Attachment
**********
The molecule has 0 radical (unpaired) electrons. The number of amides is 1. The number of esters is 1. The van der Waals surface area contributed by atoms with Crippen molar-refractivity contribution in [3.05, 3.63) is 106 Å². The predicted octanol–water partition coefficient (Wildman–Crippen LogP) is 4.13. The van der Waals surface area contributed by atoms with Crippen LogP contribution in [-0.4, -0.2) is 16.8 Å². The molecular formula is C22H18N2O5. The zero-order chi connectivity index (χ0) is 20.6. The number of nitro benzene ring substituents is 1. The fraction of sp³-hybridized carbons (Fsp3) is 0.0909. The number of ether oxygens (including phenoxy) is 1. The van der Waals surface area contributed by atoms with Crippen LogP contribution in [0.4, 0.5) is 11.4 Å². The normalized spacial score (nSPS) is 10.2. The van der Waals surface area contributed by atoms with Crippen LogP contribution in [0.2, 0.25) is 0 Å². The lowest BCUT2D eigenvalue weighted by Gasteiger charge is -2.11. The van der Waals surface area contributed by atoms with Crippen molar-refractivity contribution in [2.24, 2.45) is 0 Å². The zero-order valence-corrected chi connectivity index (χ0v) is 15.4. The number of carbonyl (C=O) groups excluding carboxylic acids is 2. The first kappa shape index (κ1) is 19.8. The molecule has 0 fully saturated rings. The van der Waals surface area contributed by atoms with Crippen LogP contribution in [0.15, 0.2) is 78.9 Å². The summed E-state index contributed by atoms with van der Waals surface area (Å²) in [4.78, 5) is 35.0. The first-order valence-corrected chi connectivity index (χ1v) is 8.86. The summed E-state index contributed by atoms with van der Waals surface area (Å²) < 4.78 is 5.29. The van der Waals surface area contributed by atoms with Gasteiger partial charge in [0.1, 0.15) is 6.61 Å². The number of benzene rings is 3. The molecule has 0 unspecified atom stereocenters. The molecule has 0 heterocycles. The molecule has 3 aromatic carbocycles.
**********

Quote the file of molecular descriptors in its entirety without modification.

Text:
The molecule has 0 radical (unpaired) electrons. The number of amides is 1. The number of esters is 1. The van der Waals surface area contributed by atoms with Crippen molar-refractivity contribution in [3.05, 3.63) is 106 Å². The predicted octanol–water partition coefficient (Wildman–Crippen LogP) is 4.13. The van der Waals surface area contributed by atoms with Crippen LogP contribution in [-0.4, -0.2) is 16.8 Å². The molecular formula is C22H18N2O5. The zero-order chi connectivity index (χ0) is 20.6. The number of nitro benzene ring substituents is 1. The fraction of sp³-hybridized carbons (Fsp3) is 0.0909. The number of ether oxygens (including phenoxy) is 1. The van der Waals surface area contributed by atoms with Crippen LogP contribution in [0.4, 0.5) is 11.4 Å². The normalized spacial score (nSPS) is 10.2. The van der Waals surface area contributed by atoms with Crippen LogP contribution in [0.2, 0.25) is 0 Å². The lowest BCUT2D eigenvalue weighted by Gasteiger charge is -2.11. The van der Waals surface area contributed by atoms with Crippen molar-refractivity contribution in [2.24, 2.45) is 0 Å². The zero-order valence-corrected chi connectivity index (χ0v) is 15.4. The number of carbonyl (C=O) groups excluding carboxylic acids is 2. The first kappa shape index (κ1) is 19.8. The molecule has 0 fully saturated rings. The van der Waals surface area contributed by atoms with Crippen LogP contribution in [0.15, 0.2) is 78.9 Å². The summed E-state index contributed by atoms with van der Waals surface area (Å²) in [4.78, 5) is 35.0. The first-order valence-corrected chi connectivity index (χ1v) is 8.86. The summed E-state index contributed by atoms with van der Waals surface area (Å²) < 4.78 is 5.29. The van der Waals surface area contributed by atoms with Gasteiger partial charge in [0.1, 0.15) is 6.61 Å². The number of benzene rings is 3. The molecule has 0 unspecified atom stereocenters. The molecule has 0 heterocycles. The molecule has 3 aromatic carbocycles.